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Photo of a man doing a crossword puzzle during a flight.
It might be tempting to use the time inflight to do a crossword. But you. may be able to get some work done too. (Photo: Canva)

You’re stuck on a plane for a couple of hours. You could catch up on some sleep, or catch up on a few episodes of whatever you’re watching on Netflix. Or, you could use the time up there to get some work done.

Working on flights isn’t what it used to be. In the days before the internet, working on a flight was more about reading reams of paper and writing notes in notepads to hand to someone to transcribe and type for you when you got to your destination.

These days there’s in-flight WIFI depending on who you’re flying, and a tray table that can comfortably fit a laptop computer without too much yoga positioning in your seat.

When you’ve got internet on your flight

At the time of writing this, only Qantas is offering inflight WIFI. Virgin Australia is working to restore their service since they were resurrected from insolvency. Rex is still getting started on non-regional routes and Jetstar has no intention of ever adding anything that they don’t have to.

But if you do get inflight WIFI there are some things that it’s great for and some things that’s it not so great for.

For example, Zoom calls… forget it. Inflight WIFI is using satellite internet, which means that you may get a semi-decent amount of bandwidth to download, but you’re not getting enough pipe going back up to space to give you a decent connection. The lag is terrible and even if you turn off your video, it’s still not going to work. Inflight WIFI just isn’t made for this kind of thing. It’s made for simple stuff, and inbound streaming. So while you might get an ok connection for YouTube and watching something on Disney+, you’re not going to be able to handle a Clubhouse room or a Zoom video call any time soon.

No WIFI? No worries.

While the more enlightened and Zen amongst us may preach that time in the air is a chance to connect with the earth goddess or the universal consciousness or something like that, the rest of us still have work to do.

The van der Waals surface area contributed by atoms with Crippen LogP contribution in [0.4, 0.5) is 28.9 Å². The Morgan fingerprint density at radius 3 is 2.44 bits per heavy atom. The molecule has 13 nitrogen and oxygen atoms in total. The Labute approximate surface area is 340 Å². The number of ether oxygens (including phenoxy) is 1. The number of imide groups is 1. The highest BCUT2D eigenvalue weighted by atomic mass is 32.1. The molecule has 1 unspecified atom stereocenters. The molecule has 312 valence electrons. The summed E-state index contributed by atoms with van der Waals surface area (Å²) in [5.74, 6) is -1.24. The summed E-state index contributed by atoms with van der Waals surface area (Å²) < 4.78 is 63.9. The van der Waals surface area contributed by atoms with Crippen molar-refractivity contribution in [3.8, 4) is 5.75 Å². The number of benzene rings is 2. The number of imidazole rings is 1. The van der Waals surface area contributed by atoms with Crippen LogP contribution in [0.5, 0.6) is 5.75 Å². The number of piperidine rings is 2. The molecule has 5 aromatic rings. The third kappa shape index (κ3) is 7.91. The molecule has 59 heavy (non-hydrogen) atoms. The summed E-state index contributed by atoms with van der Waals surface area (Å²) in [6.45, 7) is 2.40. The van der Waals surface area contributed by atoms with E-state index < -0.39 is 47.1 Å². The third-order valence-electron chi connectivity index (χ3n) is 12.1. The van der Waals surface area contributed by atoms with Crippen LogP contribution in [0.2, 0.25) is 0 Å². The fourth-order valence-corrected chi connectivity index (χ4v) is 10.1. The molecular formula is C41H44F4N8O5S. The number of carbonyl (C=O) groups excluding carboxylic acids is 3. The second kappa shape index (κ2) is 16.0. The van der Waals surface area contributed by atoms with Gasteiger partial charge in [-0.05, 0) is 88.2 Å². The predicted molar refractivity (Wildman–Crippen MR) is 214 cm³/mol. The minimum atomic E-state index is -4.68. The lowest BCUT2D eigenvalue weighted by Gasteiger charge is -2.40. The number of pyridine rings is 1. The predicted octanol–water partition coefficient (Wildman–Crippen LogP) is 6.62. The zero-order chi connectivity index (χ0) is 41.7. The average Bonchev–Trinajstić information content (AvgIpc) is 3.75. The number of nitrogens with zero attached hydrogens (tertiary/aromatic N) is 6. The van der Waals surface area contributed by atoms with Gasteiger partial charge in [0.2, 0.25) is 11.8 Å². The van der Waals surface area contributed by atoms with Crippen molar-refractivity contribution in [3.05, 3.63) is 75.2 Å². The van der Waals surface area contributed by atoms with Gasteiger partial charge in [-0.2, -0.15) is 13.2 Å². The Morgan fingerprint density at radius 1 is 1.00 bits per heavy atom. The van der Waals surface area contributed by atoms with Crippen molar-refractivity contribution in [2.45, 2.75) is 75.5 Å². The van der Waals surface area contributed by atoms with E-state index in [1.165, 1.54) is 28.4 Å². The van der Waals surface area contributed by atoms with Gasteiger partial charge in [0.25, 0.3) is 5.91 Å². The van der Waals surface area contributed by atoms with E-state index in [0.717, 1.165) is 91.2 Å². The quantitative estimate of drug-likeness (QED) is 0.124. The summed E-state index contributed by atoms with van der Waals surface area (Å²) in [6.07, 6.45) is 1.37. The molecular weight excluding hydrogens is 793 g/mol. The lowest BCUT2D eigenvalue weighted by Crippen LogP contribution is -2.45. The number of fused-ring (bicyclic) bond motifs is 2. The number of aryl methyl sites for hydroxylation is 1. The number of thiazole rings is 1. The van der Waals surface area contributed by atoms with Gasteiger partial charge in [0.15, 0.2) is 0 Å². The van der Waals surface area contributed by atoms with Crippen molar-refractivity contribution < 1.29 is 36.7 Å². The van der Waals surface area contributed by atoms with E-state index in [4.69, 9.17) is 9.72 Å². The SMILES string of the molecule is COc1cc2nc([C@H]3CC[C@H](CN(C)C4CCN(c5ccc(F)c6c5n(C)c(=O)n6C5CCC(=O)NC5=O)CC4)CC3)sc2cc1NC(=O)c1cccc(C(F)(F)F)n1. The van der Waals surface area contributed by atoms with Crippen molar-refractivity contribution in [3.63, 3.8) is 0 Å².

While you’re in the air and unable to connect, you can do a whole lot of other work. I personally use my Virgin and Jetstar flights to write my blogs and podcast scripts. I don’t need to research anything as I’m writing from my own experience and knowledge. So there is no need to Google anything, or refer to any sources elsewhere on the internet to put together what I’m doing. In fact, over a 2 hour flight, I get time to write about four days-worth of podcasts and blog content. But what about you?

If you’re running Microsoft Outlook for your email, then you can answer emails, compose new ones and read through your archive for information on reports. It’s only when you want to get new email or send an email that you need the internet. And all those new emails are sitting in the cloud waiting to download when you land. The same applies for those that you are wanting to send.

And you don’t need the internet to write a report, a blog, a memo or an instructional presentation on Powerpoint. Even if you’re not using Microsoft’s office suite, Google’s Workspace lets you work offline in the Chrome browser so you can write documents, make presentations and calculate formulas in spreadsheets without needing an internet connection at the time.

So without the internet, you can still do plenty of stuff on the laptop while you’re flying so you can keep that working ticking over while you’re up in the sky screaming across the heavens on your way to wherever you’re going. So why not take advantage of the downtime and… well… not take any downtime at all?

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